Electricity markets for low-carbon energy

RoadResearchers: Professor Richard Green

Meeting the UK’s targets for decarbonising the economy will require electricity generation to be largely carbon-free by 2030, according to the Committee on Climate Change.  EU targets for renewable energy imply that around one-third of Britain’s power would have to come from renewable generators by 2020, with significant impacts on the electricity market.

Richard Green has been researching electricity markets for over twenty years.  His recent work, mostly funded through the Research Councils’Supergen FlexNet Consortium, has concentrated on the economic and market impacts of low-carbon energy.

Wind generators are likely to dominate the UK’s supplies of renewable electricity by 2020, and their output obviously fluctuates with the weather.  This leads to greater variations in the demand placed on the remaining power stations, and hence in electricity prices – a phenomenon that he has been modelling with Nicholas Vasilakos of the University of East Anglia.  In the medium term, changing the pattern of electricity prices will change the profitability of power stations, and generators will have an incentive to build a different mix of plants.  Further joint work has shown that in the long term, the changes to the UK’s mix of power stations are likely to be much greater than the change in the pattern of power prices – although these will be increased by the subsidies needed by (most) renewable generators.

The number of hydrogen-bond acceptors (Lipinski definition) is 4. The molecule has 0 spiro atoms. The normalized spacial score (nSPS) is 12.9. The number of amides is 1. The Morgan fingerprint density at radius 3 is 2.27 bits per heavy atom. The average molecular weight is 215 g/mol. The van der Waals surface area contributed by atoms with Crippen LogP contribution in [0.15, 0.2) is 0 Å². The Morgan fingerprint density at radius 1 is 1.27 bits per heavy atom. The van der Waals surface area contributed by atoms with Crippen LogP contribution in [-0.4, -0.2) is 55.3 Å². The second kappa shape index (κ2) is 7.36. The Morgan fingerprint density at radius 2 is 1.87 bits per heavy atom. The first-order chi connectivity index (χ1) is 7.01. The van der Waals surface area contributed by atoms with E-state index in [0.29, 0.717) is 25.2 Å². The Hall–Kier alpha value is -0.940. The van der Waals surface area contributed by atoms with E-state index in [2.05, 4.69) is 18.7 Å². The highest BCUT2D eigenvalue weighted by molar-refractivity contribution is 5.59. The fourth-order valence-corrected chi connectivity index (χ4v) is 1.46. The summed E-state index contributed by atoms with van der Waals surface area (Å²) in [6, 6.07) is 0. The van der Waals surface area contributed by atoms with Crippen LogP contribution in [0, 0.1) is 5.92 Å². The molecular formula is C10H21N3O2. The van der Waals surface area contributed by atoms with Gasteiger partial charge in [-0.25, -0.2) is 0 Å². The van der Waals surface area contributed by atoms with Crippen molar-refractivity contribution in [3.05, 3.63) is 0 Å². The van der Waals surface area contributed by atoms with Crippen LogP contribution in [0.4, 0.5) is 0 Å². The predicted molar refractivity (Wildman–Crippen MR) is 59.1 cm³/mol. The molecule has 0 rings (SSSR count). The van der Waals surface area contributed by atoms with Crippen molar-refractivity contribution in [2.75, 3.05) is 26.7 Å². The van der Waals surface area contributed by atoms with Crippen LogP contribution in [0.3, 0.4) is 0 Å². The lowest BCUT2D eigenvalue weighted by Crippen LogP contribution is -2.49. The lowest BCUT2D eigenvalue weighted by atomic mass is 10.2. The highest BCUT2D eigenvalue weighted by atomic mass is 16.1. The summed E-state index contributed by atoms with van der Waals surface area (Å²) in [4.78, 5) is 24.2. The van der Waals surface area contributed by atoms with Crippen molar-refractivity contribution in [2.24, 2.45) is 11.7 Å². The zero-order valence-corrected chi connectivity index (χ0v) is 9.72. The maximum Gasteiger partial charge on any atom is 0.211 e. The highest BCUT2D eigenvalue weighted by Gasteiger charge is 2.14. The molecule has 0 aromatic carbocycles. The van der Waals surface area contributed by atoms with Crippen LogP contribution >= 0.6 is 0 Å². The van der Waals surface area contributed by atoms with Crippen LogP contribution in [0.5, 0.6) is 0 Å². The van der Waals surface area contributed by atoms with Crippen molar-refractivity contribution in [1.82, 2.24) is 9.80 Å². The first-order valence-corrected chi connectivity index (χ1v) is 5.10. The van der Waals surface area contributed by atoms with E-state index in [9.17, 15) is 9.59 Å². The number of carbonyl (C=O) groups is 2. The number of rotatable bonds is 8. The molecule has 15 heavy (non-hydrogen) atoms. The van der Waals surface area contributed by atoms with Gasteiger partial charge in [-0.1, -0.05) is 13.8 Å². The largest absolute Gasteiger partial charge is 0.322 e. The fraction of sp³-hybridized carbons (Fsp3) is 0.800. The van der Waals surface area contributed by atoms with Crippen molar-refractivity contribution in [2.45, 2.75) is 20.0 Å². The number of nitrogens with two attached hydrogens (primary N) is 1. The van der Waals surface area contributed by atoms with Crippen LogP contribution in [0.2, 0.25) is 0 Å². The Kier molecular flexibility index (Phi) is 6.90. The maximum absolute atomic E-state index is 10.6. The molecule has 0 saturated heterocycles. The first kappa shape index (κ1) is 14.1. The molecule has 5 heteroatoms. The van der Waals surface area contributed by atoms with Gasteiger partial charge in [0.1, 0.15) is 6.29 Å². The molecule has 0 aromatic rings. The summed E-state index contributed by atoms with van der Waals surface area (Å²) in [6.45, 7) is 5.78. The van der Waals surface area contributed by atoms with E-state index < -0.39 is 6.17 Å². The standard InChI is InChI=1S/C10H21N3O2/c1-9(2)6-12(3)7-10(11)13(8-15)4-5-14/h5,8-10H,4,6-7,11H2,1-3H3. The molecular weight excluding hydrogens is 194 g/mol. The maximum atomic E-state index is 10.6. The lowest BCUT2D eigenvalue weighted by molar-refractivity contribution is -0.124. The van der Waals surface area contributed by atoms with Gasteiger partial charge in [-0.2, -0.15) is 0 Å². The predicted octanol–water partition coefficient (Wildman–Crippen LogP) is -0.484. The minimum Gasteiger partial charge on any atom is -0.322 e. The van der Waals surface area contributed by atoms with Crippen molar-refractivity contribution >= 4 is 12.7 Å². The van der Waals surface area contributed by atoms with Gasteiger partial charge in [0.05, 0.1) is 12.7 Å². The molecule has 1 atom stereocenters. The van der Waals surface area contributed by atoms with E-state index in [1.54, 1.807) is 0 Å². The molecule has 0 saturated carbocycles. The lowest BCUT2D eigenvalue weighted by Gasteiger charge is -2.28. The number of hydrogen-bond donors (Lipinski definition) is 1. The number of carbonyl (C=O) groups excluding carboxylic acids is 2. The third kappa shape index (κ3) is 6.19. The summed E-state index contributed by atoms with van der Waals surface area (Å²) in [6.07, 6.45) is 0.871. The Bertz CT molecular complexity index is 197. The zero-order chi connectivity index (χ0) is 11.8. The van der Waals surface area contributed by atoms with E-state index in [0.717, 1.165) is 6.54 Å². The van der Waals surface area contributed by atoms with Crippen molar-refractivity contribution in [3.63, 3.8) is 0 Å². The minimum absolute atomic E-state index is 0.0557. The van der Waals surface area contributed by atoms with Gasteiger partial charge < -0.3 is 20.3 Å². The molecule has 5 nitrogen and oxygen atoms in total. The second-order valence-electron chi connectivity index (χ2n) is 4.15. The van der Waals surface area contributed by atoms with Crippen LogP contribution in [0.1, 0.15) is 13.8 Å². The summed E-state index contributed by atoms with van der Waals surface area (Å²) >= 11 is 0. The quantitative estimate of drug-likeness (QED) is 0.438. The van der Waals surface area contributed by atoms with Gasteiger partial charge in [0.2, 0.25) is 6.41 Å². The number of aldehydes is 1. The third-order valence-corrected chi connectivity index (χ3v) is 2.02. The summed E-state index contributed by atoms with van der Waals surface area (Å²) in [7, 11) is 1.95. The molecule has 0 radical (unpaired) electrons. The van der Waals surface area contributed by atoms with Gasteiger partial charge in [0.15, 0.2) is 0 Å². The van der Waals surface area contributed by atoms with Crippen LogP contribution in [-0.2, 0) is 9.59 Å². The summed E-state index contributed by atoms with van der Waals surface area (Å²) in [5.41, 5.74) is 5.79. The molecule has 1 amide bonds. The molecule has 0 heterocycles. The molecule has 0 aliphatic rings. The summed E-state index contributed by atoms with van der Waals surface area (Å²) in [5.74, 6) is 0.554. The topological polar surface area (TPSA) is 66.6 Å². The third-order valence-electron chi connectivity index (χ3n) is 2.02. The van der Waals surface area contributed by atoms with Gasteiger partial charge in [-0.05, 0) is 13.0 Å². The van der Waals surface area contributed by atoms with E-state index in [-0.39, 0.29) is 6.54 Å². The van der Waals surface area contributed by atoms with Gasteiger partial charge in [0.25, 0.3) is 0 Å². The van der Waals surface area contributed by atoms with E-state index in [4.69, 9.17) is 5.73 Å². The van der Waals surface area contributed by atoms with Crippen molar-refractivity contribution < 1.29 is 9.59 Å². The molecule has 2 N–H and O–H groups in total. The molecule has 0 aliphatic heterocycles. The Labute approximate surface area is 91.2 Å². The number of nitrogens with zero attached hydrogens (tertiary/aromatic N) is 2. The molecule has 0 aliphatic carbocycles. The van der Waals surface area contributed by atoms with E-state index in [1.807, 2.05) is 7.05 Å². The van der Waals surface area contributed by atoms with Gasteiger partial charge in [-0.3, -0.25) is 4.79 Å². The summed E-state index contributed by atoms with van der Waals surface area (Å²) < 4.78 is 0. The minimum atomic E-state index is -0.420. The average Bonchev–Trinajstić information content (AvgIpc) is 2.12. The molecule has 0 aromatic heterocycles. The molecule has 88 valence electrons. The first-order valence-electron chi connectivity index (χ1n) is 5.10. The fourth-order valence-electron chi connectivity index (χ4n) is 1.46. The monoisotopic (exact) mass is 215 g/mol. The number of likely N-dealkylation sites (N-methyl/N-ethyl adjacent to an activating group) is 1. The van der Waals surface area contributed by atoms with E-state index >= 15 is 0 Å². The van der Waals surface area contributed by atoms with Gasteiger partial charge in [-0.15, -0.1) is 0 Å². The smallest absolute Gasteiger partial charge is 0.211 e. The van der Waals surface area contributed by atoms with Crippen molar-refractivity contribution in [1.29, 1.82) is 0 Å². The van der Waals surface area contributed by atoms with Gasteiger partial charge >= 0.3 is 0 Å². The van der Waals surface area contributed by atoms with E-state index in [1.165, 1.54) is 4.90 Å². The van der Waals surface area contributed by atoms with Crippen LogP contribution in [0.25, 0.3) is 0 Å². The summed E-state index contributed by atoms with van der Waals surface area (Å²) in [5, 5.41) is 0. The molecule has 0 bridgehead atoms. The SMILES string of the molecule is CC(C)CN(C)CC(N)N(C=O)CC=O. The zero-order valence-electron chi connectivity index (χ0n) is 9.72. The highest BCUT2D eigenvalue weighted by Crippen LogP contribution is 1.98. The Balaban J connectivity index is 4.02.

Effective policies can minimise the subsidies required, by creating market designs that encourage efficient operation (and investment) decisions and by minimising the risks faced by generators.  Another strand of this work studies electricity market designs, economic regulation and renewable support policies, considering their interactions in the light of good practice from around the world.  This includes the finding that a (credible) carbon tax produces much lower fluctuations in the profits of low-carbon generators (nuclear and renewable stations) than the existing system of emissions trading, since the price of emissions permits tends to vary with the price of gas and both feed through into the price of power.  A varying power price has little impact on the profits of a gas-fired generator with similarly varying costs, but creates significant risks for most low-carbon generators with costs that are largely fixed.  Policies that fail to take account of such effects could significantly increase the cost of low-carbon energy for consumers and businesses.